A mixture of experts model for rank data with applications in election studies
Isobel Claire Gormley,Thomas Brendan Murphy
Statistics , 2009, DOI: 10.1214/08-AOAS178
Abstract: A voting bloc is defined to be a group of voters who have similar voting preferences. The cleavage of the Irish electorate into voting blocs is of interest. Irish elections employ a ``single transferable vote'' electoral system; under this system voters rank some or all of the electoral candidates in order of preference. These rank votes provide a rich source of preference information from which inferences about the composition of the electorate may be drawn. Additionally, the influence of social factors or covariates on the electorate composition is of interest. A mixture of experts model is a mixture model in which the model parameters are functions of covariates. A mixture of experts model for rank data is developed to provide a model-based method to cluster Irish voters into voting blocs, to examine the influence of social factors on this clustering and to examine the characteristic preferences of the voting blocs. The Benter model for rank data is employed as the family of component densities within the mixture of experts model; generalized linear model theory is employed to model the influence of covariates on the mixing proportions. Model fitting is achieved via a hybrid of the EM and MM algorithms. An example of the methodology is illustrated by examining an Irish presidential election. The existence of voting blocs in the electorate is established and it is determined that age and government satisfaction levels are important factors in influencing voting in this election.
A dynamic probabilistic principal components model for the analysis of longitudinal metabolomic data
Gift Nyamundanda,Isobel Claire Gormley,Lorraine Brennan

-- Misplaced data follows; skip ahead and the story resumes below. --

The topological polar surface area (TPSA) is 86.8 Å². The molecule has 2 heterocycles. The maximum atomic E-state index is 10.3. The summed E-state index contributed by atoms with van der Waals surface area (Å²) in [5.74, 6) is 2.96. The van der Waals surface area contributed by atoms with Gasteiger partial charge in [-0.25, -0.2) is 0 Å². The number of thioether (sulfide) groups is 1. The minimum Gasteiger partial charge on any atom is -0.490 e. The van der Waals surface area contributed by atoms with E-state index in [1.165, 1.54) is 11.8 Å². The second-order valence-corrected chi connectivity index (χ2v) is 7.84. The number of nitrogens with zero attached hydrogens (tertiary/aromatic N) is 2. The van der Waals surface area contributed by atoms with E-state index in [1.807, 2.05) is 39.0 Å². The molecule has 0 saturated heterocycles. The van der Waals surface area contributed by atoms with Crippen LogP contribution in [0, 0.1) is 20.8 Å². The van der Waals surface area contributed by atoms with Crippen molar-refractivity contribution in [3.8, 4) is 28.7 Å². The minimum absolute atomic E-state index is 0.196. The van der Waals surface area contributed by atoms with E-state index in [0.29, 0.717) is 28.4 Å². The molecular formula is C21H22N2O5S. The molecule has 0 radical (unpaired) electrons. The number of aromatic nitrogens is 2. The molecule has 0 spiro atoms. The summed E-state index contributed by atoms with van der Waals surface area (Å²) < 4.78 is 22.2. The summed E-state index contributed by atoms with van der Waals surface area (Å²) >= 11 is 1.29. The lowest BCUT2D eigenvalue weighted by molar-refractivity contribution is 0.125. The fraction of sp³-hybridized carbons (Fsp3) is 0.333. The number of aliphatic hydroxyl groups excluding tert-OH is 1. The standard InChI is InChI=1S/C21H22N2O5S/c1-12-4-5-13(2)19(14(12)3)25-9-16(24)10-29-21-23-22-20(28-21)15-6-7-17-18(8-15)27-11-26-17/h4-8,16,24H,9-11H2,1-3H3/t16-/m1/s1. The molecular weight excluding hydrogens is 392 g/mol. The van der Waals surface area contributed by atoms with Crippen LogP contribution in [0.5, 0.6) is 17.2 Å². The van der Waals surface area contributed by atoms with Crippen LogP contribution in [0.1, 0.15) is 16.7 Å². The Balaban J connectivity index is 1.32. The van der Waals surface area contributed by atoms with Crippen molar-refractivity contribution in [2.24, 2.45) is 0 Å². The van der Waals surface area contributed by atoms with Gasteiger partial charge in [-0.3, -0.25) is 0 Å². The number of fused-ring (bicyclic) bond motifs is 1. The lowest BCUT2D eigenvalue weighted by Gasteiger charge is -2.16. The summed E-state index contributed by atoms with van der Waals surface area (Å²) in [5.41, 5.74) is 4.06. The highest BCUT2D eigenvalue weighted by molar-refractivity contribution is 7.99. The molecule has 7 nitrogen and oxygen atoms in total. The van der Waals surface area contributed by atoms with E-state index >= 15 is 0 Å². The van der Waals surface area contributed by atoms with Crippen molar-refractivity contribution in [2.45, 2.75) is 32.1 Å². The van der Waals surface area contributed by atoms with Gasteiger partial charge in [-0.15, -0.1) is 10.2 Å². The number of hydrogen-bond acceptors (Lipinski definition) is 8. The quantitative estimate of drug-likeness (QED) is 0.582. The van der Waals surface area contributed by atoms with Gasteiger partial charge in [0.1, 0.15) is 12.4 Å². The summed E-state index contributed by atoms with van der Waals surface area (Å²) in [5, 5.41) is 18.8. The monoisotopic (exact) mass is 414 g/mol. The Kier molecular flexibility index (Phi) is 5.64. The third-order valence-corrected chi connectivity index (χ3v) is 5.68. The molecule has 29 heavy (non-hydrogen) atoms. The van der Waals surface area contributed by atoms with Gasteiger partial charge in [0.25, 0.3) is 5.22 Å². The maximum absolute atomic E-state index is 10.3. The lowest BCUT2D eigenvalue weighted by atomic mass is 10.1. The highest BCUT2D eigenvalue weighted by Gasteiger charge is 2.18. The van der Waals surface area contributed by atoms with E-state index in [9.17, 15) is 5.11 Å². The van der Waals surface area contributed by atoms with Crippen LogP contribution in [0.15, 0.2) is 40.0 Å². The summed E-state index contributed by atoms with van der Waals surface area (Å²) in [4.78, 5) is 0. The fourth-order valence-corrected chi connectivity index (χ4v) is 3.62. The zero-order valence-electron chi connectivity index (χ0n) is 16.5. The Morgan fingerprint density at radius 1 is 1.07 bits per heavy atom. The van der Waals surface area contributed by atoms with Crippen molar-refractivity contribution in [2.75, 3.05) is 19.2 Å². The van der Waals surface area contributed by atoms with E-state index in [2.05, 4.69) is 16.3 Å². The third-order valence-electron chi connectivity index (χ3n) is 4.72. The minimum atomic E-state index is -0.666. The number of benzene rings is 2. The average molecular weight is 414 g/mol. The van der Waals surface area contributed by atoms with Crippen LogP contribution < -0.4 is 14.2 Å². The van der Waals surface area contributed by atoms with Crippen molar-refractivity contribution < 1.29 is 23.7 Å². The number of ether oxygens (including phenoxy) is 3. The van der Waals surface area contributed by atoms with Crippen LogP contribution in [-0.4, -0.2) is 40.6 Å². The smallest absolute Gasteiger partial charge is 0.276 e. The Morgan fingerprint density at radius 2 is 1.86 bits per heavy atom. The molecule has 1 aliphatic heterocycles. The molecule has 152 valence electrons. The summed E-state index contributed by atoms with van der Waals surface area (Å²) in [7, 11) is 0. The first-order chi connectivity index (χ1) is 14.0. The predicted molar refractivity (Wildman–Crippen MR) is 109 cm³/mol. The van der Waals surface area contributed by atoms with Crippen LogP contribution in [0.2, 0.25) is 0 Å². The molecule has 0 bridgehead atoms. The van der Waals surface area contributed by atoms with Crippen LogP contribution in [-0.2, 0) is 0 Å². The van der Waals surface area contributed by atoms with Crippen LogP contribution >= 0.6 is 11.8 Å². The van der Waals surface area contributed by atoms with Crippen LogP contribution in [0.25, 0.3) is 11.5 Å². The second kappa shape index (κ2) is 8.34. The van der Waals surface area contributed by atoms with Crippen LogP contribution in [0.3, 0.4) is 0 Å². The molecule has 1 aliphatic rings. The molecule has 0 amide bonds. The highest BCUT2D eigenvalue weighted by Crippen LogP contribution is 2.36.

Statistics , 2013,
Abstract: In a longitudinal metabolomics study, multiple metabolites are measured from several observations at many time points. Interest lies in reducing the dimensionality of such data and in highlighting influential metabolites which change over time. A dynamic probabilistic principal components analysis (DPPCA) model is proposed to achieve dimension reduction while appropriately modelling the correlation due to repeated measurements. This is achieved by assuming an autoregressive model for some of the model parameters. Linear mixed models are subsequently used to identify influential metabolites which change over time. The proposed model is used to analyse data from a longitudinal metabolomics animal study.
Transcriptomic Coordination in the Human Metabolic Network Reveals Links between n-3 Fat Intake, Adipose Tissue Gene Expression and Metabolic Health
Melissa J. Morine,Audrey C. Tierney,Ben van Ommen,Hannelore Daniel,Sinead Toomey,Ingrid M. F. Gjelstad,Isobel C. Gormley,Pablo Pérez-Martinez,Christian A. Drevon,Jose López-Miranda,Helen M. Roche
PLOS Computational Biology , 2011, DOI: 10.1371/journal.pcbi.1002223
Abstract: Understanding the molecular link between diet and health is a key goal in nutritional systems biology. As an alternative to pathway analysis, we have developed a joint multivariate and network-based approach to analysis of a dataset of habitual dietary records, adipose tissue transcriptomics and comprehensive plasma marker profiles from human volunteers with the Metabolic Syndrome. With this approach we identified prominent co-expressed sub-networks in the global metabolic network, which showed correlated expression with habitual n-3 PUFA intake and urinary levels of the oxidative stress marker 8-iso-PGF2α. These sub-networks illustrated inherent cross-talk between distinct metabolic pathways, such as between triglyceride metabolism and production of lipid signalling molecules. In a parallel promoter analysis, we identified several adipogenic transcription factors as potential transcriptional regulators associated with habitual n-3 PUFA intake. Our results illustrate advantages of network-based analysis, and generate novel hypotheses on the transcriptomic link between habitual n-3 PUFA intake, adipose tissue function and oxidative stress.
On Estimation of Parameter Uncertainty in Model-Based Clustering
Adrian O'Hagan,Thomas Brendan Murphy,Isobel Claire Gormley
Statistics , 2015,